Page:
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The wild horses of Outer Banks won't evacuate; they have a special trick to survive hurricanes

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A bunch of majestic horses that spend their days frolicking on the beach in North Carolina's Outer Banks will not be evacuated.

With Hurricane Dorian quickly approaching, the colonial Spanish mustangs will huddle together and ride out the storm using a trick horses have used for centuries.

They will move to higher ground and gather under sturdy oak trees to shelter from the storm, said the Corolla Wild Horse Fund, which manages the herd and sends a similar reminder during major hurricanes due to the outpouring of concern for the horses. "They'll likely ride out winds and rain as their ancestors did before them — in huddles, butts to the wind," it added.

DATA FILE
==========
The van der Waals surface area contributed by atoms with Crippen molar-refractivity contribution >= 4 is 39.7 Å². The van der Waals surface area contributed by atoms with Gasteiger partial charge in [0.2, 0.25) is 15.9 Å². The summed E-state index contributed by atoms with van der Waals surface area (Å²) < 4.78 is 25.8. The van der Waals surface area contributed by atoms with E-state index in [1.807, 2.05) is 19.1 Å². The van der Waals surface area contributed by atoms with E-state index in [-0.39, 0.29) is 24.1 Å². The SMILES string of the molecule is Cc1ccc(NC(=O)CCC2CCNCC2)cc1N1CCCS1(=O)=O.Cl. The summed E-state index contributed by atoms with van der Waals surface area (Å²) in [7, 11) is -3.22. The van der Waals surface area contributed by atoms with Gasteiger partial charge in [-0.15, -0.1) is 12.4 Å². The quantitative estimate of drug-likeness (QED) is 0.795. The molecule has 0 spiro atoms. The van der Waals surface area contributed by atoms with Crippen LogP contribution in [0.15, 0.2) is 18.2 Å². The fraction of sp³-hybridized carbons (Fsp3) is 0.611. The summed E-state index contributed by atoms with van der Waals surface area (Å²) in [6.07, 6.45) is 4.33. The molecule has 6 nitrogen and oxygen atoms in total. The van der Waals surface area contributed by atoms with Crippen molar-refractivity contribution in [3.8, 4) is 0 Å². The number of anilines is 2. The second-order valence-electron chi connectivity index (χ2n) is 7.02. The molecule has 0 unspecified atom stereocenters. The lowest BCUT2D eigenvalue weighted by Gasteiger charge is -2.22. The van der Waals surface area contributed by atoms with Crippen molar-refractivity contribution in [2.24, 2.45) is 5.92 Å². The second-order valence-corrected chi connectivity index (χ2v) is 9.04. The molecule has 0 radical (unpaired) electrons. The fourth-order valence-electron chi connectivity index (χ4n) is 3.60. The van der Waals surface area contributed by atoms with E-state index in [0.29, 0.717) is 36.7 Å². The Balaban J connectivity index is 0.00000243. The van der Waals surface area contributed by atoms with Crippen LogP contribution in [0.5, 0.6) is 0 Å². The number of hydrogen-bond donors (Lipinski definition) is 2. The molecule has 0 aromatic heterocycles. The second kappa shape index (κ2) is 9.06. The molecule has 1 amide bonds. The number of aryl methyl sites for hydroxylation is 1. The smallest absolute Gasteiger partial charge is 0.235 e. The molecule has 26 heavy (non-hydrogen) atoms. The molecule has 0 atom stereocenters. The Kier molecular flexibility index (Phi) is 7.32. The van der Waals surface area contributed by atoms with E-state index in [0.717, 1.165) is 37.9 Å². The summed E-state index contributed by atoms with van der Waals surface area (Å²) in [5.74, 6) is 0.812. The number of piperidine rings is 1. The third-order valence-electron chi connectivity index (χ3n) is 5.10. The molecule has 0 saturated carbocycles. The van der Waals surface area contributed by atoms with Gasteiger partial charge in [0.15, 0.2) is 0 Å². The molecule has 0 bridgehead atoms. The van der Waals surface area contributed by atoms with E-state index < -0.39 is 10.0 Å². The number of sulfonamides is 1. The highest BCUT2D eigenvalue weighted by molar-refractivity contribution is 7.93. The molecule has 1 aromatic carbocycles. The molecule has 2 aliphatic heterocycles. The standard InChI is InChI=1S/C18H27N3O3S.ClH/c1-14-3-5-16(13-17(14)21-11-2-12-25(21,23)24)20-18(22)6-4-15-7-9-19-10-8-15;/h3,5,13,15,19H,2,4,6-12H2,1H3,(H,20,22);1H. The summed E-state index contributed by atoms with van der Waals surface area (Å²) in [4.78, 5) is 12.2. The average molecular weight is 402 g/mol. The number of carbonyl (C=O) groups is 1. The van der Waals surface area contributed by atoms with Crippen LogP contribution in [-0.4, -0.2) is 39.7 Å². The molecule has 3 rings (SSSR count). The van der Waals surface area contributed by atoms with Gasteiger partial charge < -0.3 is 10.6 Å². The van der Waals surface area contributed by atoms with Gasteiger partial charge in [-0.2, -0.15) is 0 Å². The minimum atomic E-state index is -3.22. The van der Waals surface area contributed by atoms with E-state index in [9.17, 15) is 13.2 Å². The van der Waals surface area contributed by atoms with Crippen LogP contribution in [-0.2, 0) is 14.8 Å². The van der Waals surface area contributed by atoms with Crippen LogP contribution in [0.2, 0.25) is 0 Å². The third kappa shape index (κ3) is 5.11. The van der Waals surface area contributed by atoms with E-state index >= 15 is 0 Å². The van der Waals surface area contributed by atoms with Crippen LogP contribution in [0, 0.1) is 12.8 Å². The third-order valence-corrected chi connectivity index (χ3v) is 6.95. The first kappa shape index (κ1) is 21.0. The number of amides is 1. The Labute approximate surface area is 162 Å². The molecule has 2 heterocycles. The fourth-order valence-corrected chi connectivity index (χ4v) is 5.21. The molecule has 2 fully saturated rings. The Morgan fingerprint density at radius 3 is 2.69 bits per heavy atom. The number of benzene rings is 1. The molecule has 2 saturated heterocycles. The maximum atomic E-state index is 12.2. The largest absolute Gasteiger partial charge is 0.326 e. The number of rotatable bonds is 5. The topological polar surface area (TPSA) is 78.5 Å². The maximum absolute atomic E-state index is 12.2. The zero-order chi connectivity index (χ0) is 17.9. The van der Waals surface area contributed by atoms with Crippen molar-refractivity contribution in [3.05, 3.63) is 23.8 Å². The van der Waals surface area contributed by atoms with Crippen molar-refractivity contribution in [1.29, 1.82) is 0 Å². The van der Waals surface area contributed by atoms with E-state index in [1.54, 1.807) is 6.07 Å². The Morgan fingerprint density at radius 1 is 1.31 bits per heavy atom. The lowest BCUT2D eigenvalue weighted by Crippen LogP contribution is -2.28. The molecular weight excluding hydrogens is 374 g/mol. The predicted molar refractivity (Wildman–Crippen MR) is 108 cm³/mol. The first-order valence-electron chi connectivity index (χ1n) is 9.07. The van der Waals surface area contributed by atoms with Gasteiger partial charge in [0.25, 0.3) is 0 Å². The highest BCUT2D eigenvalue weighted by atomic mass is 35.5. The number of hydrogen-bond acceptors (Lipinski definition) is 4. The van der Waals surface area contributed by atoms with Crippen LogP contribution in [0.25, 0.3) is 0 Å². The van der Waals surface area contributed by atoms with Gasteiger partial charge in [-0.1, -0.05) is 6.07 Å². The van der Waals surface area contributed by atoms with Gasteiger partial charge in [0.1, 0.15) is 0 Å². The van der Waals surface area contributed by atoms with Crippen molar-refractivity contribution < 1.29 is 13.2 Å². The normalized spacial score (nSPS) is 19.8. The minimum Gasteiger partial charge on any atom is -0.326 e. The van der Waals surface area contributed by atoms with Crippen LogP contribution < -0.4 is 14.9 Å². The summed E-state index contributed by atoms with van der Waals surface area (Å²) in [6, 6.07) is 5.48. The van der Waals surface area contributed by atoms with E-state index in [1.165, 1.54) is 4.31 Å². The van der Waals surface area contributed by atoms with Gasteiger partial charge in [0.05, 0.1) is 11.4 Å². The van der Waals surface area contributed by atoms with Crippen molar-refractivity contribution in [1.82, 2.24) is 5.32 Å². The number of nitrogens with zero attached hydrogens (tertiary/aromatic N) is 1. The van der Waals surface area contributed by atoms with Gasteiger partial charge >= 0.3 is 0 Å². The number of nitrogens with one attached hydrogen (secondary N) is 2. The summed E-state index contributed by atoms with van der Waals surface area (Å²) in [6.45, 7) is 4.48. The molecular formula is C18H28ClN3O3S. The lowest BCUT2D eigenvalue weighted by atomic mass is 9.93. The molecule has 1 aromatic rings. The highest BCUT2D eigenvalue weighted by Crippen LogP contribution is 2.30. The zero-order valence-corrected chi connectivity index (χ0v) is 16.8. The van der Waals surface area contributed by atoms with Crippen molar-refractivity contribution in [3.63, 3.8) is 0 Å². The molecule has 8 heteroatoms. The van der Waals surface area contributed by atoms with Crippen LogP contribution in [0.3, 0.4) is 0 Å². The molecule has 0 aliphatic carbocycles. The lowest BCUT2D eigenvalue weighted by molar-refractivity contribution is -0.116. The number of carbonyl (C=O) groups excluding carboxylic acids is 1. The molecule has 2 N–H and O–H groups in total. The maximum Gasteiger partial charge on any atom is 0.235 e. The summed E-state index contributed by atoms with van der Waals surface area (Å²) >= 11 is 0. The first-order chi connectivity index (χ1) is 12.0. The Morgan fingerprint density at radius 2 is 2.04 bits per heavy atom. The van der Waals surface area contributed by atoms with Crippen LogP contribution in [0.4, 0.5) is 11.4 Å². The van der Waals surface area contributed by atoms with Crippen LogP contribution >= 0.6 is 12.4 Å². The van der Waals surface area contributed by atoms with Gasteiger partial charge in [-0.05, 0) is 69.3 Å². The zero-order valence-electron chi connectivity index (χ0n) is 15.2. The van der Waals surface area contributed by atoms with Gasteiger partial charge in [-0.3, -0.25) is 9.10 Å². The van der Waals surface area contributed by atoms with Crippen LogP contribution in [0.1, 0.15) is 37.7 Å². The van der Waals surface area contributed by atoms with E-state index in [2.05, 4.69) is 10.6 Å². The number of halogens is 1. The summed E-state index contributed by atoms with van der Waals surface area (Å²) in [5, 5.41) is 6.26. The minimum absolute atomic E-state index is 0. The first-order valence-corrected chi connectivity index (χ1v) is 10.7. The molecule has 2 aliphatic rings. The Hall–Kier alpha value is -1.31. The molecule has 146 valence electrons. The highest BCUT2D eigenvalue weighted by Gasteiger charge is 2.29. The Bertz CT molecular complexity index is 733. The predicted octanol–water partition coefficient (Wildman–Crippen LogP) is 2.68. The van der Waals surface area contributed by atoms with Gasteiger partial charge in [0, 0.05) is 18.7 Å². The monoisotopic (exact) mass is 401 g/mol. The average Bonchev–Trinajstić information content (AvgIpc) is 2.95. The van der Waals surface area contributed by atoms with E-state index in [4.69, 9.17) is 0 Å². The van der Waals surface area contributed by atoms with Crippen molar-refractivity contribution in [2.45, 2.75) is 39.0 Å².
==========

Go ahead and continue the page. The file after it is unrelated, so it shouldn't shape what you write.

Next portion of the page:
Wild horses

Wild horses walk on the beach of the Outer Banks in North Carolina.

And unlike human beings living in the Outer Banks, the wild horses are better equipped to handle a hurricane. They're already sensing a change in air pressure and are grouping up together.

"Remember, they've been doing this for 500 years!" the Fund said.

The horses' food, water and other supplies have been stocked up at the farm.

They have extra hay and grain, and their troughs are filled with water. They also have ID tags braided into their manes, and the herd manager will ride out the storm at the farm with them, the Fund said.

More than 1 million people in parts of South Carolina and North Carolina are under mandatory evacuation orders, forecasters said.

Hurricane Dorian's core was approaching the coast of South Carolina on Thursday morning. Downtown Charleston was experiencing flooding as a result of the storm, which is expected to run parallel along the coast of the Carolinas into Friday.

Despite the dangers from the storm, the 100 or so wild horses in the area are resourceful and have an incredibly strong will to live, herd manager Meg Puckett said during Hurricane Florence last year.

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